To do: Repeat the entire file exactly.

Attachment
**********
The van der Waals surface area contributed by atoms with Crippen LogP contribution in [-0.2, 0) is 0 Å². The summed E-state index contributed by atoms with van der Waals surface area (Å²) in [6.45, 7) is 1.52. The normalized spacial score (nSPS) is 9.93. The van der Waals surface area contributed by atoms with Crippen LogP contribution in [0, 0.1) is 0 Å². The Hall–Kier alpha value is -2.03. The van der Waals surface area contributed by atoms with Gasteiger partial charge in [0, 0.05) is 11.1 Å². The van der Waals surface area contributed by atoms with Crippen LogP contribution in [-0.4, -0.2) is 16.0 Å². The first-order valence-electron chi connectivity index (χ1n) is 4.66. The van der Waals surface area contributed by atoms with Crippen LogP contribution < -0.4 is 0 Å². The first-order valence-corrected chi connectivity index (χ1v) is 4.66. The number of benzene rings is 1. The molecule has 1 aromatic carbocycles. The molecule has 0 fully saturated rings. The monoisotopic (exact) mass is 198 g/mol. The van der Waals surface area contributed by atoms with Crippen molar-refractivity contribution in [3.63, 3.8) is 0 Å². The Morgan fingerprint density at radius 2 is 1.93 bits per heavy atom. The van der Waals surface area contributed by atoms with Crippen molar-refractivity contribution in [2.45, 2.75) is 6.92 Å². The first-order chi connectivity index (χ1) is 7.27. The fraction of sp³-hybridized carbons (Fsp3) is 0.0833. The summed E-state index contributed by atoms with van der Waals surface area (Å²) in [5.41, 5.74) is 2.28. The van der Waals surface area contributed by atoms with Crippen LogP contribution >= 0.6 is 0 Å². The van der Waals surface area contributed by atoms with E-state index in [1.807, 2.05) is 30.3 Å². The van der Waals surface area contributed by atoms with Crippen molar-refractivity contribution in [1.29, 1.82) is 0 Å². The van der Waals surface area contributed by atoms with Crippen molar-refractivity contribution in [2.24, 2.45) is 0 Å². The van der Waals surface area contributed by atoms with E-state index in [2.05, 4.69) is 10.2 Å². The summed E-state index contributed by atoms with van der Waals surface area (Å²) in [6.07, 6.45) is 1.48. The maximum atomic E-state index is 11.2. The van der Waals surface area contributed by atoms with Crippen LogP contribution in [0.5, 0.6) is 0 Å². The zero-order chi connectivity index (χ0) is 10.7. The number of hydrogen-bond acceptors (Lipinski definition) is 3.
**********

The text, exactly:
The van der Waals surface area contributed by atoms with Crippen LogP contribution in [-0.2, 0) is 0 Å². The summed E-state index contributed by atoms with van der Waals surface area (Å²) in [6.45, 7) is 1.52. The normalized spacial score (nSPS) is 9.93. The van der Waals surface area contributed by atoms with Crippen LogP contribution in [0, 0.1) is 0 Å². The Hall–Kier alpha value is -2.03. The van der Waals surface area contributed by atoms with Gasteiger partial charge in [0, 0.05) is 11.1 Å². The van der Waals surface area contributed by atoms with Crippen LogP contribution in [-0.4, -0.2) is 16.0 Å². The first-order valence-electron chi connectivity index (χ1n) is 4.66. The van der Waals surface area contributed by atoms with Crippen LogP contribution < -0.4 is 0 Å². The first-order valence-corrected chi connectivity index (χ1v) is 4.66. The number of benzene rings is 1. The molecule has 1 aromatic carbocycles. The molecule has 0 fully saturated rings. The monoisotopic (exact) mass is 198 g/mol. The van der Waals surface area contributed by atoms with Crippen molar-refractivity contribution in [3.63, 3.8) is 0 Å². The Morgan fingerprint density at radius 2 is 1.93 bits per heavy atom. The van der Waals surface area contributed by atoms with Crippen molar-refractivity contribution in [2.45, 2.75) is 6.92 Å². The first-order chi connectivity index (χ1) is 7.27. The fraction of sp³-hybridized carbons (Fsp3) is 0.0833. The summed E-state index contributed by atoms with van der Waals surface area (Å²) in [5.41, 5.74) is 2.28. The van der Waals surface area contributed by atoms with Crippen LogP contribution >= 0.6 is 0 Å². The van der Waals surface area contributed by atoms with E-state index in [1.807, 2.05) is 30.3 Å². The van der Waals surface area contributed by atoms with Crippen molar-refractivity contribution in [1.29, 1.82) is 0 Å². The van der Waals surface area contributed by atoms with Crippen molar-refractivity contribution in [2.24, 2.45) is 0 Å². The van der Waals surface area contributed by atoms with E-state index in [2.05, 4.69) is 10.2 Å². The summed E-state index contributed by atoms with van der Waals surface area (Å²) in [6.07, 6.45) is 1.48. The maximum atomic E-state index is 11.2. The van der Waals surface area contributed by atoms with Crippen LogP contribution in [0.5, 0.6) is 0 Å². The zero-order chi connectivity index (χ0) is 10.7. The number of hydrogen-bond acceptors (Lipinski definition) is 3.